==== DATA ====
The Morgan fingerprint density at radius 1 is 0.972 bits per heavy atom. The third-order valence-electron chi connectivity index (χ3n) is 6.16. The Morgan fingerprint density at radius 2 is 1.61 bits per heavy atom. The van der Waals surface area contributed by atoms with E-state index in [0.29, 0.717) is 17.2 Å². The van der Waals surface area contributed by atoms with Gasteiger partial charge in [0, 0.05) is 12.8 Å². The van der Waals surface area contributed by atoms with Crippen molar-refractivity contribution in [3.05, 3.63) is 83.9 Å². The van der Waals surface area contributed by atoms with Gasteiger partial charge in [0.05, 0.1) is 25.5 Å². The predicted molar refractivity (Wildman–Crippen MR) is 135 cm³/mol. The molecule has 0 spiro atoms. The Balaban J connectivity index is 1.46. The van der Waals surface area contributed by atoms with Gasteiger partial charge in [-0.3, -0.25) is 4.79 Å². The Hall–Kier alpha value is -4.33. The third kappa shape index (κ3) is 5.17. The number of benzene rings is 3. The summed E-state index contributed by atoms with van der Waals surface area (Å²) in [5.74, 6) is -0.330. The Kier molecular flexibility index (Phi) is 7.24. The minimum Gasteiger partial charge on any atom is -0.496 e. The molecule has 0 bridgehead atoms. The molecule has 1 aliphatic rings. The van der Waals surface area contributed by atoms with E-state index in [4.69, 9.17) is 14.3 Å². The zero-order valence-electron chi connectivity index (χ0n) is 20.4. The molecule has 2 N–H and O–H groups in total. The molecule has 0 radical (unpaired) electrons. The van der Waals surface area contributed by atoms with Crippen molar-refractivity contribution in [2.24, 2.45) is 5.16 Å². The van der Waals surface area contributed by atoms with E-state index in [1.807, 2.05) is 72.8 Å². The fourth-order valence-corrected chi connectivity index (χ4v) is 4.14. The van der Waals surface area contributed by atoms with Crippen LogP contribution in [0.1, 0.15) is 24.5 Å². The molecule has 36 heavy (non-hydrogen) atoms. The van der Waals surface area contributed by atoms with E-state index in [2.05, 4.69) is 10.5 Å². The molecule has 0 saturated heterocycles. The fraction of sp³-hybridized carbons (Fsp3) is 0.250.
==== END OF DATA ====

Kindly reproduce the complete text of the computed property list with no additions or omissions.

The Morgan fingerprint density at radius 1 is 0.972 bits per heavy atom. The third-order valence-electron chi connectivity index (χ3n) is 6.16. The Morgan fingerprint density at radius 2 is 1.61 bits per heavy atom. The van der Waals surface area contributed by atoms with E-state index in [0.29, 0.717) is 17.2 Å². The van der Waals surface area contributed by atoms with Gasteiger partial charge in [0, 0.05) is 12.8 Å². The van der Waals surface area contributed by atoms with Crippen molar-refractivity contribution in [3.05, 3.63) is 83.9 Å². The van der Waals surface area contributed by atoms with Gasteiger partial charge in [0.05, 0.1) is 25.5 Å². The predicted molar refractivity (Wildman–Crippen MR) is 135 cm³/mol. The molecule has 0 spiro atoms. The Balaban J connectivity index is 1.46. The van der Waals surface area contributed by atoms with Gasteiger partial charge in [-0.3, -0.25) is 4.79 Å². The Hall–Kier alpha value is -4.33. The third kappa shape index (κ3) is 5.17. The number of benzene rings is 3. The summed E-state index contributed by atoms with van der Waals surface area (Å²) in [5.74, 6) is -0.330. The Kier molecular flexibility index (Phi) is 7.24. The minimum Gasteiger partial charge on any atom is -0.496 e. The molecule has 0 bridgehead atoms. The molecule has 1 aliphatic rings. The van der Waals surface area contributed by atoms with E-state index in [4.69, 9.17) is 14.3 Å². The zero-order valence-electron chi connectivity index (χ0n) is 20.4. The molecule has 2 N–H and O–H groups in total. The molecule has 0 radical (unpaired) electrons. The van der Waals surface area contributed by atoms with Crippen molar-refractivity contribution in [2.24, 2.45) is 5.16 Å². The van der Waals surface area contributed by atoms with E-state index in [1.807, 2.05) is 72.8 Å². The fourth-order valence-corrected chi connectivity index (χ4v) is 4.14. The van der Waals surface area contributed by atoms with Crippen LogP contribution in [0.1, 0.15) is 24.5 Å². The molecule has 36 heavy (non-hydrogen) atoms. The van der Waals surface area contributed by atoms with E-state index in [2.05, 4.69) is 10.5 Å². The molecule has 0 saturated heterocycles. The fraction of sp³-hybridized carbons (Fsp3) is 0.250.